Triggering factors for seizures ‐‐ Introduction Volume 16, issue 1, Janvier-Février-Mars 2004

Clinique d‘épilepsie, Hôpital neurologique et Hôpital du Sacré‐Cœur, Montréal, Canada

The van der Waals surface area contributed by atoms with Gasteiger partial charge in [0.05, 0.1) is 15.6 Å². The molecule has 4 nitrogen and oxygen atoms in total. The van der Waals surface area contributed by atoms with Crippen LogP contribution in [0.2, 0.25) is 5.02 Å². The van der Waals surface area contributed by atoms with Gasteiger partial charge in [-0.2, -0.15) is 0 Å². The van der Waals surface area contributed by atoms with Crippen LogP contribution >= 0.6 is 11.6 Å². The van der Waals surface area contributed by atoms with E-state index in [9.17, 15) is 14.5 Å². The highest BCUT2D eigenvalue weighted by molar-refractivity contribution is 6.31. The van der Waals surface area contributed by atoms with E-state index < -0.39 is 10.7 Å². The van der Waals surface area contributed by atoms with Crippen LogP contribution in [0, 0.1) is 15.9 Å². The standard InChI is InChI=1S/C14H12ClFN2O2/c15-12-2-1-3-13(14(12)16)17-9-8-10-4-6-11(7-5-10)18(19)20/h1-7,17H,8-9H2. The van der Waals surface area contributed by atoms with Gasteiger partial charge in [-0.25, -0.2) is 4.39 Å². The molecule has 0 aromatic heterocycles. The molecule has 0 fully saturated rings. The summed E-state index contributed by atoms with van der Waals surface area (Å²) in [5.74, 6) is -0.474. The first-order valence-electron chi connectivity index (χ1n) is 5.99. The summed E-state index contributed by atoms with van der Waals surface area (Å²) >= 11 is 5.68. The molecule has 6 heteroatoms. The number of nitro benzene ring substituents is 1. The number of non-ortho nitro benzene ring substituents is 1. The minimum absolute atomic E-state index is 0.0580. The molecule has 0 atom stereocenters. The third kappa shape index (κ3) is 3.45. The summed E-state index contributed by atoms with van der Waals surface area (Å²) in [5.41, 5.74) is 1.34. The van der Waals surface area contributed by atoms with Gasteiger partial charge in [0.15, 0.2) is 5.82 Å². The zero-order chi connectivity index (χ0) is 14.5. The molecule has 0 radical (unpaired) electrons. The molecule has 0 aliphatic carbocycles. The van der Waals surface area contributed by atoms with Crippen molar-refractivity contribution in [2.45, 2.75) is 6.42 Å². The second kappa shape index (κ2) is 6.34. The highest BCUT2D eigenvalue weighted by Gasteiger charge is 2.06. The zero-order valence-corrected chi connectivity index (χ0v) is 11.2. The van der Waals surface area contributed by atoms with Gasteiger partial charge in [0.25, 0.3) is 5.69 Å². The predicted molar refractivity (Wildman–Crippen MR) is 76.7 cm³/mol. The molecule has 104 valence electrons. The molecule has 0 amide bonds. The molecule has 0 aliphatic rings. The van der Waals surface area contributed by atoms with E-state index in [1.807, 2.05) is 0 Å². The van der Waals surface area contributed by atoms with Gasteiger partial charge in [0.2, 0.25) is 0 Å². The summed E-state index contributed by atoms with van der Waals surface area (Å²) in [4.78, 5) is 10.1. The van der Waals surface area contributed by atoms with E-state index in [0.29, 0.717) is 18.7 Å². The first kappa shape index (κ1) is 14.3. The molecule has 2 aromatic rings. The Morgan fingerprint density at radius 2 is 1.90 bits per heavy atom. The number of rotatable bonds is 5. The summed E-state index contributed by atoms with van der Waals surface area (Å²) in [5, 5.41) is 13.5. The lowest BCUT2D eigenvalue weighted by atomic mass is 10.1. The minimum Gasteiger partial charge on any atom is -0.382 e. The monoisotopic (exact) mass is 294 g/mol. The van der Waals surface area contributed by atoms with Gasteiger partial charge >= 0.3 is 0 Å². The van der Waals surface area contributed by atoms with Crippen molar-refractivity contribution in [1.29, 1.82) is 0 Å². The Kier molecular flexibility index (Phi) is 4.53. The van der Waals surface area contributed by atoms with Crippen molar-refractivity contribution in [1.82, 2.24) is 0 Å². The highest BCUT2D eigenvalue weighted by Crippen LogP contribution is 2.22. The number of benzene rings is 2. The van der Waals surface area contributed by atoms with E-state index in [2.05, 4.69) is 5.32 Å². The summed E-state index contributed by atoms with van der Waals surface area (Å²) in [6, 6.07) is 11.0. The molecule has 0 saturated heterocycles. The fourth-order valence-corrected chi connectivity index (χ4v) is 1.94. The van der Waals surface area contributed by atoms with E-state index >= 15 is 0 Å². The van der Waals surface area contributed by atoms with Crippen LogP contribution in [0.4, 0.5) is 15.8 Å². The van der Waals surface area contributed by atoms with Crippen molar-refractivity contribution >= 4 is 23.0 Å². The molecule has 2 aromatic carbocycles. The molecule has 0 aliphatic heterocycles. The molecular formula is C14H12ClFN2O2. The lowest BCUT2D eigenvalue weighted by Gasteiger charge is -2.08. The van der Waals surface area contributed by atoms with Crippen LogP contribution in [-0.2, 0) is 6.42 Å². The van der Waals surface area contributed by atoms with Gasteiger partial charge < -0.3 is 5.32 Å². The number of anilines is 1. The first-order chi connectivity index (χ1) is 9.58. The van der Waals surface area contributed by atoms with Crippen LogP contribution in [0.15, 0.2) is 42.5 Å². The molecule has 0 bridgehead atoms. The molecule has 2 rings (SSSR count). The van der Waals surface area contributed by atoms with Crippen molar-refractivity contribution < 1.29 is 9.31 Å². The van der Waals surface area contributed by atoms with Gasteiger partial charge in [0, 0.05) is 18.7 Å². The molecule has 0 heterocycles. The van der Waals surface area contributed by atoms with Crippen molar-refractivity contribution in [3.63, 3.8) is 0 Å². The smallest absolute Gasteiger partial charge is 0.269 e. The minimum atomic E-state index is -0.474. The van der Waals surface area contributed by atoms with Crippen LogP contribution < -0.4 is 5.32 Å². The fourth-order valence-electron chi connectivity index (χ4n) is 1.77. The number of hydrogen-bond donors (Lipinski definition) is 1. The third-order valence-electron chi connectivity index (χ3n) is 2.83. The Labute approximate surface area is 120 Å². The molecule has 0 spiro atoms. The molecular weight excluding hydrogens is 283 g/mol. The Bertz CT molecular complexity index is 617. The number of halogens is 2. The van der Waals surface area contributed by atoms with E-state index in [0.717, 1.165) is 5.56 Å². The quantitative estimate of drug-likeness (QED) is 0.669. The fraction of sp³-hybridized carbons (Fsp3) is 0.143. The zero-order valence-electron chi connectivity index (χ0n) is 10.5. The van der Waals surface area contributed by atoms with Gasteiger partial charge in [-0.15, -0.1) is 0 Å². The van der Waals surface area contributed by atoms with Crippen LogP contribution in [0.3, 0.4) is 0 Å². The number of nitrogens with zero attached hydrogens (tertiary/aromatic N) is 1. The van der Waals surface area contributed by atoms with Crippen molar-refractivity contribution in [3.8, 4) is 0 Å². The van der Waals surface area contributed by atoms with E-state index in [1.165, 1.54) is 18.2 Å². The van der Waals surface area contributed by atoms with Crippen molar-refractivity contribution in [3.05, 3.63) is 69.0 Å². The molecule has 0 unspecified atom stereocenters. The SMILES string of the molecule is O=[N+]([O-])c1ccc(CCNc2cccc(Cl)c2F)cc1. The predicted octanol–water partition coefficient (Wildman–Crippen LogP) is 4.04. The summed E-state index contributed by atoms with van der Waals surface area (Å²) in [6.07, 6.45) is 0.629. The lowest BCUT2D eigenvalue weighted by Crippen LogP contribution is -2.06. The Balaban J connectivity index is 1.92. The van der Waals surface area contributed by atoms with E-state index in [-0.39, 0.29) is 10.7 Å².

Seizure triggers have been described for centuries and may be divided into specific and nonspecific factors. Nonspecific factors such as sleep deprivation and fever are important in most if not all patients with epilepsy but despite this, their mechanisms of action are not well understood. Less well known yet more extensively studied, external and relatively specific seizure triggers are less common but are of great interest. All seizures triggered or spontaneous require neuronal hyperexcitability and cortical hypersynchrony: seizure triggers are those that can increase either regional cortical synchrony or the recruitment of several cortical regions by activating neuronal networks which may extend over several regions and even over both hemispheres. Several models in animals either spontaneously or artificially hypersensitive to certain sensory modalities depend on these characteristics to make up the cortical mass needed to produce seizures. The idea of an epileptogenic network was developed in the photosensitive baboon: the hypersensitive region is activated by a specific stimulus but the development and progression of a seizure depend on activation of a progressively more complex network. In humans, the study of reflex seizures, especially those triggered by pattern, reading, and by nonverbal cognitive tasks, confirms the essential role of a critical mass of cortex, and emphasizes the participation of functional networks in seizure genesis. They also show that while specific seizure‐triggering components may be identified in complex stimuli encountered in daily life, other characteristics can be identified which make seizures or EEG paroxysmal activity less likely. Recently functional imaging has been added to the study of seizure triggers: these methods permit new approaches whose limits are still unknown. The analysis of seizure triggers and of the mechanisms of triggered seizures remains of capital importance in understanding both epilepsy and brain function in the broadest sense.